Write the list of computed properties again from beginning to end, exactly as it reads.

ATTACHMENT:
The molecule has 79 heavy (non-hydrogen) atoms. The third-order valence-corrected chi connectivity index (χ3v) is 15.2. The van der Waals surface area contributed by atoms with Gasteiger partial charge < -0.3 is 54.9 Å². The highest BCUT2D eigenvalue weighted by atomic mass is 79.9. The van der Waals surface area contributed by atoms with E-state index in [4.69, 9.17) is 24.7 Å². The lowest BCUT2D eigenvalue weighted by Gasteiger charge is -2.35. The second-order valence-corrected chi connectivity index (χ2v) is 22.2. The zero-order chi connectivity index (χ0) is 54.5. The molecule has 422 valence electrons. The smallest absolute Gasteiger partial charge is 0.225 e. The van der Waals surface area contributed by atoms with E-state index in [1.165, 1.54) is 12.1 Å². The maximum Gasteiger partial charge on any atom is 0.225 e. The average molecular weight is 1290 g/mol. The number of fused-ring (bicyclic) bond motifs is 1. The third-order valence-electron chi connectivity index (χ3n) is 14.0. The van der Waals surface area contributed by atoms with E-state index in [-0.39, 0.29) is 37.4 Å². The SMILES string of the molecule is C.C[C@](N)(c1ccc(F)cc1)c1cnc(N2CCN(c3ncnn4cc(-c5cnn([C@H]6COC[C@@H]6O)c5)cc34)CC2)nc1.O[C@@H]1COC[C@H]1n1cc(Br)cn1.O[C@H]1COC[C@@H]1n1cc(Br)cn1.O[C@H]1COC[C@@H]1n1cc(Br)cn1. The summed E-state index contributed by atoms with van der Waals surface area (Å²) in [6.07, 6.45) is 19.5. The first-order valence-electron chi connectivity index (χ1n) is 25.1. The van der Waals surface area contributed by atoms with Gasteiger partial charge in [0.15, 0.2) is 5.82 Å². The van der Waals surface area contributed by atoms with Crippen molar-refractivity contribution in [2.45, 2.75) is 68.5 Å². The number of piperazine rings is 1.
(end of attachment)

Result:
The molecule has 79 heavy (non-hydrogen) atoms. The third-order valence-corrected chi connectivity index (χ3v) is 15.2. The van der Waals surface area contributed by atoms with Gasteiger partial charge < -0.3 is 54.9 Å². The highest BCUT2D eigenvalue weighted by atomic mass is 79.9. The van der Waals surface area contributed by atoms with E-state index in [4.69, 9.17) is 24.7 Å². The lowest BCUT2D eigenvalue weighted by Gasteiger charge is -2.35. The second-order valence-corrected chi connectivity index (χ2v) is 22.2. The zero-order chi connectivity index (χ0) is 54.5. The molecule has 422 valence electrons. The smallest absolute Gasteiger partial charge is 0.225 e. The van der Waals surface area contributed by atoms with E-state index in [1.165, 1.54) is 12.1 Å². The maximum Gasteiger partial charge on any atom is 0.225 e. The average molecular weight is 1290 g/mol. The number of fused-ring (bicyclic) bond motifs is 1. The third-order valence-electron chi connectivity index (χ3n) is 14.0. The van der Waals surface area contributed by atoms with E-state index in [-0.39, 0.29) is 37.4 Å². The SMILES string of the molecule is C.C[C@](N)(c1ccc(F)cc1)c1cnc(N2CCN(c3ncnn4cc(-c5cnn([C@H]6COC[C@@H]6O)c5)cc34)CC2)nc1.O[C@@H]1COC[C@H]1n1cc(Br)cn1.O[C@H]1COC[C@@H]1n1cc(Br)cn1.O[C@H]1COC[C@@H]1n1cc(Br)cn1. The summed E-state index contributed by atoms with van der Waals surface area (Å²) in [6.07, 6.45) is 19.5. The first-order valence-electron chi connectivity index (χ1n) is 25.1. The van der Waals surface area contributed by atoms with Gasteiger partial charge in [0.15, 0.2) is 5.82 Å². The van der Waals surface area contributed by atoms with Crippen molar-refractivity contribution in [2.45, 2.75) is 68.5 Å². The number of piperazine rings is 1.